Entrepreneurial learning bears little resemblance to more conventional educational experiences. Instead of spending long hours sitting at a desk, entrepreneurial education looks more like working in a laboratory where the process goes something like this: explore, test, share.

Consider TOMS shoe company found Blake Mycoskie. In his new book, Start Something That Matters, this successful young entrepreneur gives us a glimpse into his feelings about a favorite tool of the perpetual learner.

He writes, “When I moved onto a 200-square foot sailboat, I had no room for belongings. So I divested myself, selling and giving away almost everything, keeping only sporting and the books I loved.

“One day, when I own a house, I’ll keep a full library of books. Books are different from other possessions—they’re more like friends.”

A Chinese proverb reminds us that, “Learning is weightless, a treasure you can always carry easily.” If you’re reading this blog, you probably don’t need to be convinced.

Nevertheless, I wanted to pass along some other thoughts about the importance of learning. You might want to hang on to some of these wise words. They could come in handy on a day when resistance is trying to talk you out of attending a seminar or you’re feeling uncomfortable about acquiring a new skill.

The illiterate of the future will not be the person who cannot read. It will be the person who cannot learn. ~ Alvin Toffler

Beauty can happen in an instance to the well-stocked mind. ~ Reynolds Pearce

There is an unspeakable pleasure attending the life of the voluntary student. ~ Oliver Goldsmith

If money is your only hope for independence, you will never have it. The only real security in this world is a reserve of knowledge, experience and ability. ~ Henry Ford

Vacant lots and vacant minds attract the most rubbish. ~ Arnold Glasgow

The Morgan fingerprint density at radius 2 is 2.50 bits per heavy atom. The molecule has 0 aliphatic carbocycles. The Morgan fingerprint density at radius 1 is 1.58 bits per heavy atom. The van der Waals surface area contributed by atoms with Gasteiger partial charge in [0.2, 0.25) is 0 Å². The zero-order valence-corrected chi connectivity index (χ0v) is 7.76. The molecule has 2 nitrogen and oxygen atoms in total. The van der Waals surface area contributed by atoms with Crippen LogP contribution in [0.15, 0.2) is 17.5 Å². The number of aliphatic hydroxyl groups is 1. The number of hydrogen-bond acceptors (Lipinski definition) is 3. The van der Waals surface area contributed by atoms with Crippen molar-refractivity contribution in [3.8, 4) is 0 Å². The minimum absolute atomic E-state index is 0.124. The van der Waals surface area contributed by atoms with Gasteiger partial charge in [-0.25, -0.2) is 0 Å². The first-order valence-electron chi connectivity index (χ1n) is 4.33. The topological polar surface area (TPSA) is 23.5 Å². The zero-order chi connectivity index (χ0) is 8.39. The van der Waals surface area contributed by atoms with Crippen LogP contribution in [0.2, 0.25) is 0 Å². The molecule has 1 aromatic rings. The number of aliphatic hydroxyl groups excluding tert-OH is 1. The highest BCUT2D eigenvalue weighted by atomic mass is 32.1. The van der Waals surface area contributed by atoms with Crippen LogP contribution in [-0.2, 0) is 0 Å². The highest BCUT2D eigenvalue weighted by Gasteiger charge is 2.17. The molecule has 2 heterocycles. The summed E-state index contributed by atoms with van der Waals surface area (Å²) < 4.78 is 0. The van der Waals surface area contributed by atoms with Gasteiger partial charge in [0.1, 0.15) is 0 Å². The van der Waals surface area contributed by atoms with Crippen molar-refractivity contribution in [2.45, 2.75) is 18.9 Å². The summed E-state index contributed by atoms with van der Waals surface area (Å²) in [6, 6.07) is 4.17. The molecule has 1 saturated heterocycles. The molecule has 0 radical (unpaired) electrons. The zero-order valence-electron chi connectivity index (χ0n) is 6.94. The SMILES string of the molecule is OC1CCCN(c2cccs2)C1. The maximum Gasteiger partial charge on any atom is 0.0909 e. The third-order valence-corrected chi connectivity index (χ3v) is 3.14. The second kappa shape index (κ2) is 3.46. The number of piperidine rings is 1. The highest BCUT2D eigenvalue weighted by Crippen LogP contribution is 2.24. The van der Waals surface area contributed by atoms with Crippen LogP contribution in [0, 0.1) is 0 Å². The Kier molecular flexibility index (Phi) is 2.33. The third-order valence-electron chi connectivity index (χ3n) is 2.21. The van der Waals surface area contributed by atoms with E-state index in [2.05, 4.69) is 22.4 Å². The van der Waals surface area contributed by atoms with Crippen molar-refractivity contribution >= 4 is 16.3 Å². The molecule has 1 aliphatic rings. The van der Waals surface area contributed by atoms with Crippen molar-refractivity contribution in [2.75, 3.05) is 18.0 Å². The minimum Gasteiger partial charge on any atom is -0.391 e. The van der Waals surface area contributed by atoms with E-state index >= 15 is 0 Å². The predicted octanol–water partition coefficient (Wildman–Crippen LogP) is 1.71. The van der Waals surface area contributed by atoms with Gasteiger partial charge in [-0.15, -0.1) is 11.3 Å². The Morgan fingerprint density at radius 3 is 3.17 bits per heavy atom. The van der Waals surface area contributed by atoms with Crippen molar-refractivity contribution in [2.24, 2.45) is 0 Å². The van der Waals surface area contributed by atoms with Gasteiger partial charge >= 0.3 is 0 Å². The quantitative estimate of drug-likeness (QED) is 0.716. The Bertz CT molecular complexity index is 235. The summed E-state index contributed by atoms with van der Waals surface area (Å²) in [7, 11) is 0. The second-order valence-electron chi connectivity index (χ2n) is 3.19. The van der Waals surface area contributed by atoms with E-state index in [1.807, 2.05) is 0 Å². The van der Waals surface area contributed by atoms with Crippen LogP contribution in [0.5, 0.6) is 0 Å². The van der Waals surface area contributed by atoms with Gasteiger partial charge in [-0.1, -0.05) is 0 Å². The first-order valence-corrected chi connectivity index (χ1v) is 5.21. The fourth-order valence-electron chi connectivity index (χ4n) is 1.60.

One learns by doing a thing; for though you think you know it, you have no certainty until you try. ~ Sophocles

In times of change, learners inherit the earth, while the learned find themselves beautifully equipped to deal with a world that no longer exists. ~ Eric Hoffer

If you’re a true student of what you’re doing and a lover of your business activity, then study what you’ve done to understand what you could have done better. ~ Steve Wynn

The minute you’re not learning, I believe you’re dead. ~ Jack Nicholson

The good life is one inspired by love and guided by knowledge. ~ Bertrand Russell


If you’d like to know more about Start Something That Matters, check out this rave review from the Wall Street Journal. Doing Good By Shoeing Well


Yesterday I realized that we were entering the 90-Day Stretch leading up to the Joyfully Jobless Jamboree. Since the 90 day time frame is one of the best power tools I’ve discovered for creating focus and making regular new discoveries, I  know where my attention will be in the coming weeks.

If you want to accomplish more, make your business diverse and fascinating, and enrich your life enormously, I urge you to make 90-Day Projects a regular activity.

Imagine how rich your life could become if you took up the practice of finding new things to explore four times a year. In forty years’ time, that would add up to 160 new discoveries.

The simplicity of this plan is that you do each thing as fully as possible—one thing at a time. It’s a way to grow and stretch yourself by focusing on a single new activity.

Been wanting to try contra dancing? For three months, become the world’s most enthusiastic contra dancer. If at the end of 90 days, you’ve had your fill, move on to salsa. If you’re really hooked on contra dancing at the end of three months, find a way to work it into your life on a permanent basis.